St. Symphorien Military Cemetery in Hainaut
Construction workers uncovered this live mortar shell near one of the WWI sites my tour group was visiting while we there.
This is only one of three monuments to the German dead erected by the Germans in Belgium. Our tour guide, Marc Hope, helped in the effort to find this German cemetery several years ago.
To get to Belgium we started in a small, dumpy café near a Tube station in the London borough of Hounslow. Having learned the hard way that you have to double the time you think you need to get anywhere in the city, we arrived nearly two hours early. With rain threatening and nowhere to sit, we decided to reside in the café until our coach arrived. To justify this, I bought some hot chocolate and a croissant for breakfast, then explained to the woman serving me our plan to stay until our coach arrived. She shrugged her shoulders and said she didn’t speak English.
As we sat there, paranoia ate at me. What if we had the wrong place? What if we got kicked out and had to stand outside in the rain? What if we somehow missed the coach? With no cell phone (neither of ours worked in Europe) and not a phone booth in sight, getting hold of the tour company might prove a bit difficult. Welling in my underlining fears, I waited. Finally the coach arrived and off we went.
I had begun planning this trip in the summer of 2014 when I decided it would be nice to do some onsite research for the book I was working on at the time about the First World War. I initially thought I’d fly directly to Belgium and there either rent a car or use mass transport to get around. I quickly scrapped that idea because I didn’t want to go wandering around in a foreign country in which I don’t speak either of its official languages, Flemish (a form of Dutch) and French (spoken by the Walloon population). No, what I wanted was a tour in English, so I went online and found one called “The Old Contemptibles” by Leger Holidays of Britain. This tour explored World War I in 1914, the year I was interested in, and would go to many of the places I wished to visit.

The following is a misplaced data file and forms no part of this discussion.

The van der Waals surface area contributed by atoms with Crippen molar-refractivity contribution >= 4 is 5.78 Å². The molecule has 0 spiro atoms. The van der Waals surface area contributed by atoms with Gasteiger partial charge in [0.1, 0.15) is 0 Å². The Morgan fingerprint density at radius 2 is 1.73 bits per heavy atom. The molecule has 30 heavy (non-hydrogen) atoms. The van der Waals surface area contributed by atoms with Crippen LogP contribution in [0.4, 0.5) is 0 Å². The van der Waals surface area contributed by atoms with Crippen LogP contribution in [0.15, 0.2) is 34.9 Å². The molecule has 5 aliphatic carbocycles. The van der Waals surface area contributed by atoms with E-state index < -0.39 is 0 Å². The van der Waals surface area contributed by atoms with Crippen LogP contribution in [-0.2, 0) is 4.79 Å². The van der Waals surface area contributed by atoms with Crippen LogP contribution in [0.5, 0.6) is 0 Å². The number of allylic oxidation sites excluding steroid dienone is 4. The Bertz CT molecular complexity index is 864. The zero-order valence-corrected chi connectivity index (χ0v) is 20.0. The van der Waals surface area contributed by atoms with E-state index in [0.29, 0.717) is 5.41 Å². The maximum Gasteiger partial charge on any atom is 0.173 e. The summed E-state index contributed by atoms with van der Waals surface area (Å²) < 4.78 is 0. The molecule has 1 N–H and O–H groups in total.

I asked my mother to be my traveling companion for the trip to which she happily agreed. While Leger would get us from London to Belgium, it wouldn’t handle the portion of the trip from America to the UK. For this part we used an online travel service, and while planning it, my mom suggested that since we were going to London anyway, we ought to head there early so we could see the city for a couple of days. This we did, and for those interested in reading about that portion of trip, click here.
We would reach Europe by catching a ferry in Dover bound for Calais, France. Once on the ferry, we decided to watch our departure from the outdoor observation deck. A few minutes out at sea, I realized my jacket wasn’t keeping me warm enough, so we went below and headed for the ferry’s giftshop in which I hoped to purchase a sweatshirt. This being an English ferry, I found aisles and aisles of sweets (the British do love their candy), but little in the way of apparel. The only sweatshirt I found had on it “I Love London.” And while I’d normally never wear anything says something like this, necessity trumped taste and I bought it. My only consolation was that I at least had a jacket over it and therefore no one could see what it said.
Once in France we headed for Belgium and, because both countries belong to the European Union, no border crossing impeded us. For the duration of the trip we would stay in the excellent Novotel Hotel in Ieper, or Ypres.* Although Ieper looks like a beautiful Medieval town complete with cobblestone streets surrounded by a wall and wide moat, in truth none of its buildings date any earlier than 1919 because the Germans flattened the place during the First World War, with some ruins remaining to this day. World War I’s dead have left Ieper with far more graveyards than a city with a population of about 35,000 would otherwise need, nearly all of them military.
*Pronouncing this city’s name turned out to be trickier than one might think. The English pronounce it as “Eep,” which rhymes with “jeep”. Its own inhabitants call it “Ee-pier” while the French-speakers say, “Ee-pra.”